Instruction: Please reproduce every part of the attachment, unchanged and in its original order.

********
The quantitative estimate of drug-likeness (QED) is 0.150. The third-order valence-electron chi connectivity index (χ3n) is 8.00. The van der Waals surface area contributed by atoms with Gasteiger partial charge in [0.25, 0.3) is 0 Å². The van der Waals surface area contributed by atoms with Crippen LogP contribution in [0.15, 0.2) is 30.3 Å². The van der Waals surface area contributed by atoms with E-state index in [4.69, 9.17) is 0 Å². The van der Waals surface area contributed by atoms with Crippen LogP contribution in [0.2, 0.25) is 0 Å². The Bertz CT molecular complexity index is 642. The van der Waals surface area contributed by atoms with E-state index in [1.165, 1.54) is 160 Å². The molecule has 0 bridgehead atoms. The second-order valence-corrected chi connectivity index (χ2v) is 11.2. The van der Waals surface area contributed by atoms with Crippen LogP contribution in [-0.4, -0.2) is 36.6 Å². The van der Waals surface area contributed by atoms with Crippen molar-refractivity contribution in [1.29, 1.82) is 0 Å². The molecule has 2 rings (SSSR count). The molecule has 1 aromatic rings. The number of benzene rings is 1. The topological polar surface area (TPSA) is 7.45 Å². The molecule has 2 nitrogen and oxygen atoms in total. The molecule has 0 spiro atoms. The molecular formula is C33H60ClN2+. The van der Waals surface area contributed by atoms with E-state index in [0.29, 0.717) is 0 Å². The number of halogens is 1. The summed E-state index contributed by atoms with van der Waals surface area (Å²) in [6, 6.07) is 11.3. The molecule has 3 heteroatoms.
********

The quantitative estimate of drug-likeness (QED) is 0.150. The third-order valence-electron chi connectivity index (χ3n) is 8.00. The van der Waals surface area contributed by atoms with Gasteiger partial charge in [0.25, 0.3) is 0 Å². The van der Waals surface area contributed by atoms with Crippen LogP contribution in [0.15, 0.2) is 30.3 Å². The van der Waals surface area contributed by atoms with E-state index in [4.69, 9.17) is 0 Å². The van der Waals surface area contributed by atoms with Crippen LogP contribution in [0.2, 0.25) is 0 Å². The Bertz CT molecular complexity index is 642. The van der Waals surface area contributed by atoms with E-state index in [1.165, 1.54) is 160 Å². The molecule has 0 bridgehead atoms. The second-order valence-corrected chi connectivity index (χ2v) is 11.2. The van der Waals surface area contributed by atoms with Crippen LogP contribution in [-0.4, -0.2) is 36.6 Å². The van der Waals surface area contributed by atoms with Crippen molar-refractivity contribution in [1.29, 1.82) is 0 Å². The molecule has 2 rings (SSSR count). The molecule has 1 aromatic rings. The number of benzene rings is 1. The topological polar surface area (TPSA) is 7.45 Å². The molecule has 2 nitrogen and oxygen atoms in total. The molecule has 0 spiro atoms. The molecular formula is C33H60ClN2+. The van der Waals surface area contributed by atoms with E-state index in [0.29, 0.717) is 0 Å². The number of halogens is 1. The summed E-state index contributed by atoms with van der Waals surface area (Å²) in [6, 6.07) is 11.3. The molecule has 3 heteroatoms.